Published on April 30, 2012
A tanning bed is seen in North Vancouver, B.C., March, 20. About 90 volunteers for the Canadian Cancer Society attended events at the Ontario legislature, where a private member’s bill was introduced that would institute a ban on indoor tanning for anyone under 18. — The Canadian Press/Jonathan Hayward
Published on April 30, 2012
Kate Neale, who was diagnosed with a malignant melanoma after using tanning beds for five years, poses with Ontario NDP health critic France Gelinas at Queen’s Park in Toronto, April 26. Neale is urging the Ontario legislature to pass a private member’s bill to ban kids 18 and under from using tanning beds. — The Canadian Press/ Canadian Cancer Society handout
Indoor tanning beds should be off-limits to those under 18, say opponents
As a child, Kate Neale always wore hats and high-SPF sunscreen to protect her ultra-fair skin from the rays of the sun. But at 16, wanting to emulate the bronze-skinned Hollywood stars with whom she’d become so enamoured, she started indoor tanning and quickly got hooked.
“I was tanning three to four times a week,” said Neale of Belleville, Ont., who turned recently 22. “It made me feel better about myself, and people were always complimenting me, saying, ‘Oh you have such a nice tan.”’
Once she started toasting her body under the ultraviolet lights of the tanning beds, as many of her friends did, “it quickly became an addiction for me. ... People thought that tanning made them look skinnier. They actually call it ‘tanorexia.”’
Five years later, what she thought was a freckle above her belly button was diagnosed as malignant melanoma, a potentially deadly skin cancer that is on the rise in Canada and elsewhere, especially among young women.
Neale hasn’t been near a tanning salon since. And she is telling her story as a warning to teens and other young adults not to be seduced by the lure of sunlamp-burnished skin for the sake of vanity.
On Thursday, Neale was among about 90 volunteers for the Canadian Cancer Society attending events at the Ontario legislature, where a private member’s bill was introduced calling for a ban on indoor tanning for anyone under 18.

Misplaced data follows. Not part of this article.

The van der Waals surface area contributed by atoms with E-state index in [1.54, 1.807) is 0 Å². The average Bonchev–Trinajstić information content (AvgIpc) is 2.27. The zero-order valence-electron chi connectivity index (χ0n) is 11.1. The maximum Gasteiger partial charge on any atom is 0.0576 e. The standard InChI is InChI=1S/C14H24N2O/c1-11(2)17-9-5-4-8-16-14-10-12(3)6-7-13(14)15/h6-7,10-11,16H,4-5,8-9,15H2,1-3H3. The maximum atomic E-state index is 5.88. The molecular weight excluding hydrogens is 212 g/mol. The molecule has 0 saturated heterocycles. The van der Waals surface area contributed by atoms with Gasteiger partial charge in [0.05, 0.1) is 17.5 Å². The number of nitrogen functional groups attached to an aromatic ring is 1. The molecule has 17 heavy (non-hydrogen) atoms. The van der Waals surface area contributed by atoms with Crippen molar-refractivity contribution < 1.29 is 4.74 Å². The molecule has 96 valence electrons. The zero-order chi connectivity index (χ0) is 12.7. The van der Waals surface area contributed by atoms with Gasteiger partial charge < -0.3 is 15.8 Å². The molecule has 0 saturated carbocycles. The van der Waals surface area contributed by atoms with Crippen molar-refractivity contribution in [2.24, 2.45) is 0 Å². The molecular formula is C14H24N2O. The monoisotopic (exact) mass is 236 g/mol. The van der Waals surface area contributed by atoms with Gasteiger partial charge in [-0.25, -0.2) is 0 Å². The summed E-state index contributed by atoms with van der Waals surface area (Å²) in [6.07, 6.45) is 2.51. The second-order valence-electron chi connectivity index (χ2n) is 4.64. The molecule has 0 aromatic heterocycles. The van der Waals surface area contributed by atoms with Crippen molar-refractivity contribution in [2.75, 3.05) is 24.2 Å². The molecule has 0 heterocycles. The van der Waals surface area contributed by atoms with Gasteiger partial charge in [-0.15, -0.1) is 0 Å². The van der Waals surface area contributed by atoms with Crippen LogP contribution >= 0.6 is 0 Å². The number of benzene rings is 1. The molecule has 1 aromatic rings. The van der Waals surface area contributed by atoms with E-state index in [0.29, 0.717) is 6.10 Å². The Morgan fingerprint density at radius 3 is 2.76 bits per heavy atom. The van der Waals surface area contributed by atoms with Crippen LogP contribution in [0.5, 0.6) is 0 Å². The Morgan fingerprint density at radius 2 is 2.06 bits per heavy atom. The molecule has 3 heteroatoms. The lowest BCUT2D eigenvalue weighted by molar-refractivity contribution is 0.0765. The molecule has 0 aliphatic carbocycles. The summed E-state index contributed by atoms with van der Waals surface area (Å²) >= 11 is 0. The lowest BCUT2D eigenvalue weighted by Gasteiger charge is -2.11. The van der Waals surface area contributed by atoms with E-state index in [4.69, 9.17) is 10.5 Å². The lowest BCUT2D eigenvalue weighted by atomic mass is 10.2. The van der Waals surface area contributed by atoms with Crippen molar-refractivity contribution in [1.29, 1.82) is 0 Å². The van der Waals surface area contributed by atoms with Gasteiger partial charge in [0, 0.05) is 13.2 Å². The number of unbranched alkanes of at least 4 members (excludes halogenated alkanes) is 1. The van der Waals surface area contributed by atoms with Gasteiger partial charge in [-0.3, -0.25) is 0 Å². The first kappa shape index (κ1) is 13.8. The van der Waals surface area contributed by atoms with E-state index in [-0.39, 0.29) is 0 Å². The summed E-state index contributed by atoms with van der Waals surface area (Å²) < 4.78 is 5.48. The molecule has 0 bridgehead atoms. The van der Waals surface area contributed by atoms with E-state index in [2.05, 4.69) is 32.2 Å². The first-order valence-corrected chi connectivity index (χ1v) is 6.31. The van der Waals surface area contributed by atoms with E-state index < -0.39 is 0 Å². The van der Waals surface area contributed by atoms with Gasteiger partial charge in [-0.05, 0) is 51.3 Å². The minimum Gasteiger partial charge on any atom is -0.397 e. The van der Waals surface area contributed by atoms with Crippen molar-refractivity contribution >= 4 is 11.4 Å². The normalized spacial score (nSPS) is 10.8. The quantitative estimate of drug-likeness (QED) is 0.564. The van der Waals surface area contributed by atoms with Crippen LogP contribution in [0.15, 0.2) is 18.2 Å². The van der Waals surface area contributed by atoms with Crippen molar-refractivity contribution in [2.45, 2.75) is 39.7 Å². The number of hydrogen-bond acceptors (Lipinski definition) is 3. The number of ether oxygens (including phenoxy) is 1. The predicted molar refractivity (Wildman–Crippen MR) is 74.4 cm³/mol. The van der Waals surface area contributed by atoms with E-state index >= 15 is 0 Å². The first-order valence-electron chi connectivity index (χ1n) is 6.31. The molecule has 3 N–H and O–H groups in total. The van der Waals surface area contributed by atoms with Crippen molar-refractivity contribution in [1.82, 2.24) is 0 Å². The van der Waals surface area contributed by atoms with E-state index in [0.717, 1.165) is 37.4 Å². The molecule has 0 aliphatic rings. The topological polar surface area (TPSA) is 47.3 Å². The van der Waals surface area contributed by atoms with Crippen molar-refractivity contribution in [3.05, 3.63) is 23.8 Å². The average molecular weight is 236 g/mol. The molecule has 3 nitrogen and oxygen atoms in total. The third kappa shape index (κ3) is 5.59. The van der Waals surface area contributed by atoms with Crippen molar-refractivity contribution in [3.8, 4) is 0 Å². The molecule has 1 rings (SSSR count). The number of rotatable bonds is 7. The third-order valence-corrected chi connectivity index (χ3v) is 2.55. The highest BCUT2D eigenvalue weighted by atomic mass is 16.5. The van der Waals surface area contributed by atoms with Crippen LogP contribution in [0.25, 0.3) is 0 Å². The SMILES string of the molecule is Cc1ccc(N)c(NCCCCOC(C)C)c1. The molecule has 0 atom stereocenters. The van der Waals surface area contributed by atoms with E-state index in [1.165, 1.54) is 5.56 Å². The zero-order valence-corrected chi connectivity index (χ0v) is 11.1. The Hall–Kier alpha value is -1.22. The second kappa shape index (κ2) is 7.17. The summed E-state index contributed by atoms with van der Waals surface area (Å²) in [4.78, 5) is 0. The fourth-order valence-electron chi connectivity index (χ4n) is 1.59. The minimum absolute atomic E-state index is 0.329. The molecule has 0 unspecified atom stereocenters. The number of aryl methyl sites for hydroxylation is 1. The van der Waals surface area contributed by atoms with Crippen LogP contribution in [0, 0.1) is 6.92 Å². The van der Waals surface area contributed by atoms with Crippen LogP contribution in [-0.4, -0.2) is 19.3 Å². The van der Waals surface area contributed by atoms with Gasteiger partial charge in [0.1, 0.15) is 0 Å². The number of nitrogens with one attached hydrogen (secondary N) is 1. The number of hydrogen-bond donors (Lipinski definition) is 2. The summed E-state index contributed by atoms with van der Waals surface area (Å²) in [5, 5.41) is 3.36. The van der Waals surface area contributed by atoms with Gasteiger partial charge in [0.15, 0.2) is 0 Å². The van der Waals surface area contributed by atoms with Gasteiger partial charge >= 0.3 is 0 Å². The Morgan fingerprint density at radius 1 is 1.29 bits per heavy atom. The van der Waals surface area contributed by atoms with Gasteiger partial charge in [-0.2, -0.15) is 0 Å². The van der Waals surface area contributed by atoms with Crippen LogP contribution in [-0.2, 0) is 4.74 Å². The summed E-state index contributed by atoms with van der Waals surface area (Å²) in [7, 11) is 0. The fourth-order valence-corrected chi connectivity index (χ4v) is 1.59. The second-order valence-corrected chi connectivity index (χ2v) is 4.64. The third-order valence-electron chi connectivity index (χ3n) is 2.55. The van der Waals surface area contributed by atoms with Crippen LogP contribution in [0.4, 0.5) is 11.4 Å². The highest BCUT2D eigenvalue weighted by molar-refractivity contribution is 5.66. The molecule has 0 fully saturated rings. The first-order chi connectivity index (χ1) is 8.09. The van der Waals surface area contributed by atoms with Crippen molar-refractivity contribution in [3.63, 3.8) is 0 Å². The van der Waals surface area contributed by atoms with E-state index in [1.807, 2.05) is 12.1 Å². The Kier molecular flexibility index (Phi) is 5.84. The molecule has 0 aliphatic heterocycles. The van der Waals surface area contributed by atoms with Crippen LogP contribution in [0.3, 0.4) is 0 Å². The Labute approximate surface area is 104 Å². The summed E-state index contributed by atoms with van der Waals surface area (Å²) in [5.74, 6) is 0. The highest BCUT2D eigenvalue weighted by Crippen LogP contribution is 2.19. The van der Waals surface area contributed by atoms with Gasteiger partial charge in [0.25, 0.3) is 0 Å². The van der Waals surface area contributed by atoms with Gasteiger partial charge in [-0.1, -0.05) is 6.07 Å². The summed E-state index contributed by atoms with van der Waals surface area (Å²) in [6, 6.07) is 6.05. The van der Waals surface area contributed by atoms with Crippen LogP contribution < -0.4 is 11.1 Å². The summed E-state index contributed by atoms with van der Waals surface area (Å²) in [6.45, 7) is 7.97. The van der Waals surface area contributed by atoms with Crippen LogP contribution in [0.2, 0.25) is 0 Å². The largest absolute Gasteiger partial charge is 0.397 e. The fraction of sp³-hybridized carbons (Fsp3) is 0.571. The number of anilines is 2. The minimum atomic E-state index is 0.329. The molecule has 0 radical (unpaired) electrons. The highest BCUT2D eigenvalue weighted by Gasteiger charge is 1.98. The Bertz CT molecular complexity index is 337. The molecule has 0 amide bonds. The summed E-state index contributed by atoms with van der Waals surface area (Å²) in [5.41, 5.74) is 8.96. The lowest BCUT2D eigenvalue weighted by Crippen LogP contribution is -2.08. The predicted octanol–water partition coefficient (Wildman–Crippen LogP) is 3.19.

The proposed Skin Cancer Prevention act by Nickel Belt MPP France Gelinas, the NDP’s health critic, also seeks regulation of the industry. If passed, the bill would require indoor tanning salons to adhere to strict marketing and promotion practices aimed at young clients, including posted health warnings and training for staff who operate the equipment.
“Tanning salons directly target youth through advertising in yearbooks and in schools before prom and graduation,” Gelinas said in a release.
“Not only do the salons either not know or play down the lifelong consequences of excess exposure to UV rays, they make tanning accessible and attractive for young people.”
Thursday’s tabling of the bill marks the third time Gelinas has put forth prospective legislation aimed at keeping young teens from taking up artificial tanning — and the MPP is hoping she’ll be third-time lucky.
Ontario Health Minister Deb Matthews said the government will look closely at issue.
“There’s no question that young people should not be using tanning beds, maybe older people as well,” Matthews told The Canadian Press.
“The question is whether we legislate that or whether it’s done through education so that parents have the information they need, kids get the information they need.”
Nova Scotia banned indoor tanning for those under 19 in 2010, and British Columbia will implement a similar law governing under-18s later this year. Several countries, including France, the U.K. and Australia, have restrictions for youth.
Several health advocacy organizations, including the Canadian Cancer Society and the Ontario Medical Association, are backing Gelinas in her efforts to get her bill turned into law.
“This legislation for us is really a no-brainer,” said Joanne Di Nardo, senior manager of public issues at the Canadian Cancer Society’s Ontario division.